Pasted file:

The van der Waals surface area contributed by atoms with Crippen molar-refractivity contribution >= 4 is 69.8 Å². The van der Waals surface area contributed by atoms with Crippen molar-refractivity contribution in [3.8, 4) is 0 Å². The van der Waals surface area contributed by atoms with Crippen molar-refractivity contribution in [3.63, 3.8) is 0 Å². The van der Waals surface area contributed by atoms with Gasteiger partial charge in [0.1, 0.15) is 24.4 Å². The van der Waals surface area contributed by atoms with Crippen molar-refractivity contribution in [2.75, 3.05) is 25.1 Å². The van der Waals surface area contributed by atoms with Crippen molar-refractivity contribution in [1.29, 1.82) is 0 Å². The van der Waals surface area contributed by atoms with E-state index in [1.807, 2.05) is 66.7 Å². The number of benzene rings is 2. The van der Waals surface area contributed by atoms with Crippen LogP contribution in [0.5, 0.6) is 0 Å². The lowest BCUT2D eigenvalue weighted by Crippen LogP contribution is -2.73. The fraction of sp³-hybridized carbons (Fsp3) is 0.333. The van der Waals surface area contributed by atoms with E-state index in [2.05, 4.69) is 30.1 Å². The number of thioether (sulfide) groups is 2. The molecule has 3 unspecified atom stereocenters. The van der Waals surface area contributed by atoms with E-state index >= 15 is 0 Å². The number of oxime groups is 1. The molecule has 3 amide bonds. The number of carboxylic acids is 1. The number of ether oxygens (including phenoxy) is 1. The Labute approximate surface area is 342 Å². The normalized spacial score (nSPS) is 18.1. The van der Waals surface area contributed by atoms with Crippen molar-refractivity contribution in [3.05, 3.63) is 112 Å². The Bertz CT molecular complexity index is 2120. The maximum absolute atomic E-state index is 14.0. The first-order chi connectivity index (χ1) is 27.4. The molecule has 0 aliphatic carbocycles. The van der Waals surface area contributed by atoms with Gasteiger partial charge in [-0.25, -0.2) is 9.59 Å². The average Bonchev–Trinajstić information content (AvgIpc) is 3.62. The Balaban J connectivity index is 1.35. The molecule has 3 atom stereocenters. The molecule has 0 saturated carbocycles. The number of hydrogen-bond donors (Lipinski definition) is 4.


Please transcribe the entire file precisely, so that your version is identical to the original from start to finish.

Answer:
The van der Waals surface area contributed by atoms with Crippen molar-refractivity contribution >= 4 is 69.8 Å². The van der Waals surface area contributed by atoms with Crippen molar-refractivity contribution in [3.8, 4) is 0 Å². The van der Waals surface area contributed by atoms with Crippen molar-refractivity contribution in [3.63, 3.8) is 0 Å². The van der Waals surface area contributed by atoms with Gasteiger partial charge in [0.1, 0.15) is 24.4 Å². The van der Waals surface area contributed by atoms with Crippen molar-refractivity contribution in [2.75, 3.05) is 25.1 Å². The van der Waals surface area contributed by atoms with Crippen molar-refractivity contribution in [1.29, 1.82) is 0 Å². The van der Waals surface area contributed by atoms with E-state index in [1.807, 2.05) is 66.7 Å². The number of benzene rings is 2. The van der Waals surface area contributed by atoms with Crippen LogP contribution in [0.5, 0.6) is 0 Å². The lowest BCUT2D eigenvalue weighted by Crippen LogP contribution is -2.73. The fraction of sp³-hybridized carbons (Fsp3) is 0.333. The van der Waals surface area contributed by atoms with E-state index in [2.05, 4.69) is 30.1 Å². The number of thioether (sulfide) groups is 2. The molecule has 3 unspecified atom stereocenters. The van der Waals surface area contributed by atoms with E-state index >= 15 is 0 Å². The number of oxime groups is 1. The molecule has 3 amide bonds. The number of carboxylic acids is 1. The number of ether oxygens (including phenoxy) is 1. The Labute approximate surface area is 342 Å². The normalized spacial score (nSPS) is 18.1. The van der Waals surface area contributed by atoms with Crippen molar-refractivity contribution in [3.05, 3.63) is 112 Å². The Bertz CT molecular complexity index is 2120. The maximum absolute atomic E-state index is 14.0. The first-order chi connectivity index (χ1) is 27.4. The molecule has 0 aliphatic carbocycles. The van der Waals surface area contributed by atoms with Gasteiger partial charge in [-0.25, -0.2) is 9.59 Å². The average Bonchev–Trinajstić information content (AvgIpc) is 3.62. The Balaban J connectivity index is 1.35. The molecule has 3 atom stereocenters. The molecule has 0 saturated carbocycles. The number of hydrogen-bond donors (Lipinski definition) is 4.